The Humble Opinion: Dealing with Dealers Part 1 – Visiting the Showroom

Car dealers… love ’em or hate ’em, they do an essential job despite sometimes having an image problem. Having spent many happy hours behind the desk, I can honestly say that a great deal of customer problems arise where the customer is either ill informed or poorly prepared for what awaits them. Buying a new car these days is a whole lot more easier and safer thanks to FCA ruling, strict guidelines and much more transparent pricing. Go back twenty years and it wasn’t uncommon for the salesperson to be earning twice as much as the dealer principle such were the backhanders and dodgy tactics.

During this lockdown period, now is a good time to do your sums and research. This will enable you to have a good idea about rough figures and prices before you even set one foot out of the house. Rest assured, all the dealer groups are going to be falling over each other to start the tills ringing the moment the doors are unlocked signalling the start of business. You as a potential customer will be at an advantage here as every franchise and showroom will be fighting for your business. With just a little bit of inside knowledge you will be able to spot when you are being pushed, rushed or side-tracked into a scenario you might not be fully aware of.

On a purely personal level, buying a car via the web isn’t the way I would go. The reason being that a car is an investment of your money and often the biggest financial transaction this side of buying your first house. When I am handing over or arranging transfer of major funds, I want to feel the warmth of their palm in mine and see the whites of their teeth and eyes as you (hopefully) conclude a stress free and enjoyable experience. After you have read the following – ALLWAYS remember that the showroom door opens both ways and you’re never locked in. If you don’t like what you see, hear or experience, just stand up, turn around and walk away – it really is as simple as that.

Its my first time at a showroom, what’s going to happen?

Without barely noticing it, you will be risk assessed, questioned and qualified by the salesperson. Its his / her job to make a calculated decision if you are potentially in the market for a new car or just their to pass the time by wasting theirs. If the sales staff are all over you like a curry stain before you have even walked through the door – be warned that this may well be a high pressure site.

A good tip is to park your own car and have a walk around the vehicles parked outside for a few minutes. This way you will get a feel for the “vibe” of the premises. No doubt someone will come over to you and engage in conversational chit-chat. If the member of staff is doing their job correctly they will endeavour to get you inside the premises or at the very least get your name and an idea of what you are visiting for.

How they actually come over and greet you can sometimes be the very first part of a well rehearsed and orchestrated sales technique. For example… a lazy or complacent salesperson will ask you a closed question – one that can be answered with a yes or no. Like this:

“hello there, can I help you with anything?”

Answering with a yes engages and kicks off a conversation but answering with a no normally closes that avenue of opportunity off. Usually the salesperson shuffles away asking you to come and find him if you need help. Customers often have their guard up from the first moment, so any opportunity to get the sales staff out of their personal space will be taken. However, a more professional and better trained member of staff will greet you in such a way that it will be more difficult for you to get rid of them by simply muttering “no thanks” without seeming slightly rude. Here is a similar method that I used to use…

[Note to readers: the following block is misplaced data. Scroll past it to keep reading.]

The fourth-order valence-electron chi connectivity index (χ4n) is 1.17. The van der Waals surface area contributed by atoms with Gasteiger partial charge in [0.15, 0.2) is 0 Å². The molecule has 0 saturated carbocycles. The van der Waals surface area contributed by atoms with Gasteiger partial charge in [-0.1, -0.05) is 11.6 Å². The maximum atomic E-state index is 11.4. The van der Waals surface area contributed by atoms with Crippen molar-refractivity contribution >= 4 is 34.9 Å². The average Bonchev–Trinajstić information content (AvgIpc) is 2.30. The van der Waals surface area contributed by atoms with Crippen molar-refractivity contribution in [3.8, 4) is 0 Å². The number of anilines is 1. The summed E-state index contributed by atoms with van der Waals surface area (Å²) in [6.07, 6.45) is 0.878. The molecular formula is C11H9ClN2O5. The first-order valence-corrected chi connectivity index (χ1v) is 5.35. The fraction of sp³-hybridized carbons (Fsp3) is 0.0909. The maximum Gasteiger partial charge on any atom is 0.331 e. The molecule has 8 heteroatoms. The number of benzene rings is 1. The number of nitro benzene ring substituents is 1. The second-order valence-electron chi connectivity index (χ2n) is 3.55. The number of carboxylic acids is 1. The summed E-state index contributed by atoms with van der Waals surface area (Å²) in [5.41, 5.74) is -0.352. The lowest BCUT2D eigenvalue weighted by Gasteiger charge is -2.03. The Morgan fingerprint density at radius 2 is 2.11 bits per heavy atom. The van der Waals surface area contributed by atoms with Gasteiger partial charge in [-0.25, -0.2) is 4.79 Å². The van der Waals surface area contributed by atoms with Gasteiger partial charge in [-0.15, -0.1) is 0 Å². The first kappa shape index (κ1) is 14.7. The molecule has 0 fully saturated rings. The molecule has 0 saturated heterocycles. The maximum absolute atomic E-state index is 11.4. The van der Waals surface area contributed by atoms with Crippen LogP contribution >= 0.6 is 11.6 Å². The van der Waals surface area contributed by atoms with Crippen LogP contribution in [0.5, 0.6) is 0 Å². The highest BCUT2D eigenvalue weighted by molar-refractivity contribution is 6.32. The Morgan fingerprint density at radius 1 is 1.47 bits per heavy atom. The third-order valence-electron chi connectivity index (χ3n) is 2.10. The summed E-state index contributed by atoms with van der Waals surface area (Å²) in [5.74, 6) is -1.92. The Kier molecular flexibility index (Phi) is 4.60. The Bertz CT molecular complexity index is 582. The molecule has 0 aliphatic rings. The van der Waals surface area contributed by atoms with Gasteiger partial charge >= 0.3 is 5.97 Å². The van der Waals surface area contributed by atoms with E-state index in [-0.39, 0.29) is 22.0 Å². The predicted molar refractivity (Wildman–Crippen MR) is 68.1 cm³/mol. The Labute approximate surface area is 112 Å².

“Hello there and thanks for popping by (with hand offered for friendly shake) welcome to ABC Motors. I’m Mike and your name is? Good to meet you. So, what’s brought you down to see us today?”

With this latter greeting the sales staff has a far higher chance of getting information from you. Information like your name and reason for passing by turns a straight yes or no into some form of conversation that the staff member can mentally use for their qualification of you – the potential customer despite how upbeat and cheery it may sound to the untrained ear.

If you are genuinely just browsing out of curiosity tell them so and avoid wasting their time. Equally, if you are looking to potentially buy be wary of the information you give, and don’t lie, salespeople have a superb memory when they need to. If you want to be left in peace to browse at your leisure familiarise yourself with their name and firmly but politely state you are just browsing for the moment but will seek them if you need any further assistance. In most cases this is enough to suffice and give you back your personal space to look and browse.

In the next part, I’ll take you into the spiders web, or in other words, the showroom!


Franchise – The brand of new car the showroom sells. Some sites are multi-franchise and operate as what some call motor-parks or motor-villages. Multi-franchise sites that have more than one marque tend to operate to a higher pressure than single brand showrooms.

High Pressure – It speaks for itself really but generally how pushy the staff are to get you to agree to a test drive, look at pricing figures and agree to buy a car from them.

Qualification – The points scoring system a salesperson will mentally use to figure out of you are in the market for a new car, can actually afford a new car or just there to drink the coffee and waste time. This is done by asking specific questions about you, your car, your financial situation and lifestyle.




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